Max Havelaar or the Coffee Auctions of the Dutch Trading Company
Multatuli, 1860
Sending shockwaves through the Dutch nation when it was published in 1860, this damning expose of the terrible conditions in the colonies led to welfare reforms in Java and continues to inspire the fairtrade movement today.

The Trial
Franz Kafka, 1925P
'posthumous work'
The tale of Joseph K, a respectable functionary in a bank, who is suddenly arrested and must defend his innocence against a charge about which he can get no information. A nightmare vision of the excesses of modern bureaucracy wedded to the mad agendas of twentieth-century totalitarian regimes.

The Castle
Franz Kafka, 1926P
'published posthumously'
The story of K., the unwanted Land Surveyor who is never admitted to the Castle nor accepted in the village, and yet cannot go home, seems to depict like a dream from the deepest recesses of consciousness, an inexplicable truth about the nature of existence.


Journey to the End of the Night
Louis-Ferdinand Céline, 1932
The picaresque adventures of Bardamu move from the battlefields of World War I (complete with buffoonish officers and cowardly soldiers), to French West Africa, the United States, and back to France in a style of prose that's lyrical, hallucinatory, and hilariously scathing toward nearly everybody and everything. Yet, beneath it all one can detect a gentle core of idealism.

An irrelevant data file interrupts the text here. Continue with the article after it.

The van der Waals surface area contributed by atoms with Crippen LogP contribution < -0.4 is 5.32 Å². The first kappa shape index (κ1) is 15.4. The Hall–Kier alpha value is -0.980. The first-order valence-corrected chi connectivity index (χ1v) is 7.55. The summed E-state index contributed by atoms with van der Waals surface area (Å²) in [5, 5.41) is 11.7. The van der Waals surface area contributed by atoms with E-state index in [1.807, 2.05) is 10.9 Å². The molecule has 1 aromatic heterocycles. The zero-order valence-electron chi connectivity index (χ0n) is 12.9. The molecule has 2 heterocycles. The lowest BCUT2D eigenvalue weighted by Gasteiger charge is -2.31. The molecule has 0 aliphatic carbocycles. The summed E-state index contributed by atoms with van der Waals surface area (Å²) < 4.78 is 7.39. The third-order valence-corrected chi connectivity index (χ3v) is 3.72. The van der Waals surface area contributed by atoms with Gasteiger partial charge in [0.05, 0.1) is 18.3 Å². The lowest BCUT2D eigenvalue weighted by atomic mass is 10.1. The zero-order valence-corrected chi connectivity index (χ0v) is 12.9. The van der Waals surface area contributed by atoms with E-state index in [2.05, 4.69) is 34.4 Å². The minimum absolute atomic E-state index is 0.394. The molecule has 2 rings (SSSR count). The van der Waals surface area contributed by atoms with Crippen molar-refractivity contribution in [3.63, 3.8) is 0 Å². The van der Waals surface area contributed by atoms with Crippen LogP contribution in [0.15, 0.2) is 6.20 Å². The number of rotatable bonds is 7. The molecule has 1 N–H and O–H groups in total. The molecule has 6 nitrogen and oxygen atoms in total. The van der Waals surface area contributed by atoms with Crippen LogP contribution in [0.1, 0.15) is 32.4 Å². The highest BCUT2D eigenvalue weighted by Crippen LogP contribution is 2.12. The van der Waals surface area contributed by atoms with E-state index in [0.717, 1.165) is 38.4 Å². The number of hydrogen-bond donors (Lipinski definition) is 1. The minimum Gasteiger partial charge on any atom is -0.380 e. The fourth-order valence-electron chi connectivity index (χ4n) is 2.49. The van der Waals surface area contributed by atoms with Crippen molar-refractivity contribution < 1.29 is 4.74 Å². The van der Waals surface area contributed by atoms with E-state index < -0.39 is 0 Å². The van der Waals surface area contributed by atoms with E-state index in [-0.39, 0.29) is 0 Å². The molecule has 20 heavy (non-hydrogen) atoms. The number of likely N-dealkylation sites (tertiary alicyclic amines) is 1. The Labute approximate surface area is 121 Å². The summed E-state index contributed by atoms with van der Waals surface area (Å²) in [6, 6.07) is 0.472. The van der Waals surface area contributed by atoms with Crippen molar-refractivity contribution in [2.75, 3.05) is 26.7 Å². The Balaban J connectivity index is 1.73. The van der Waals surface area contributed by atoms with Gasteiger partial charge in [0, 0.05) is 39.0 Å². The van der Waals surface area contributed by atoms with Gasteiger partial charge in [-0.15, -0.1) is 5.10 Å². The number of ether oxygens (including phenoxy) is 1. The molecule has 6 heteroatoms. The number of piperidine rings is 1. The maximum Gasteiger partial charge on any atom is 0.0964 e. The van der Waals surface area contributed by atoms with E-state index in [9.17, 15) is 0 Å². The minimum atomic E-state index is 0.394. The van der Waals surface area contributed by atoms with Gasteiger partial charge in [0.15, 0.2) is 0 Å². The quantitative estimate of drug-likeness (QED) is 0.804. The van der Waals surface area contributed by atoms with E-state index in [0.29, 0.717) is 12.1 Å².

[Fantastische vertellingen]
F. Bordewijk, 1919 / 1923 / 1924
The fantastic, yet oddly realistic stories by F. Bordewijk, with whose compact style Hermans felt a great affinity.

Nadja
André Breton, 1928
Nadja, André Breton’s most frankly autobiographical book, is the quintessential Surrealist romance.

Paris Peasant
Louis Aragon, 1926
Paris Peasant is, in the author’s words, 'a mythology of the modern'. The book uses the city of Paris as a framework, and Aragon interlaces his text with the city’s ephemera: café menus, maps, inscriptions on monuments, newspaper clippings, as well as the lives of its citizens.

Tractatus logico-philosophicus
Ludwig Wittgenstein, 1922
'Wittgenstein's Tractatus Logico-Philosophicus[/] was meant to put an end to philosophy. As it turned out, it didn't, because he continued to write later on in life, although after reading it, most of his contemporaries had to keep silent for a bit.'

- a reader, amazon.com

The Dark Room of Damokles
1958
"WWII novels"
Nihilistic novel about a weakling drawn into the Resistance by his (stronger) doppelgänger - or was it just his imagination?
WHAT TO READ AFTER THE DARK ROOM OF DAMOCLES?

CLASSIC DUTCH WAR NOVELS
[De ondergang van de familie Boslowits]
Gerard Reve, 1950
Persecution of the Jews in Amsterdam, seen through the eyes of a young boy.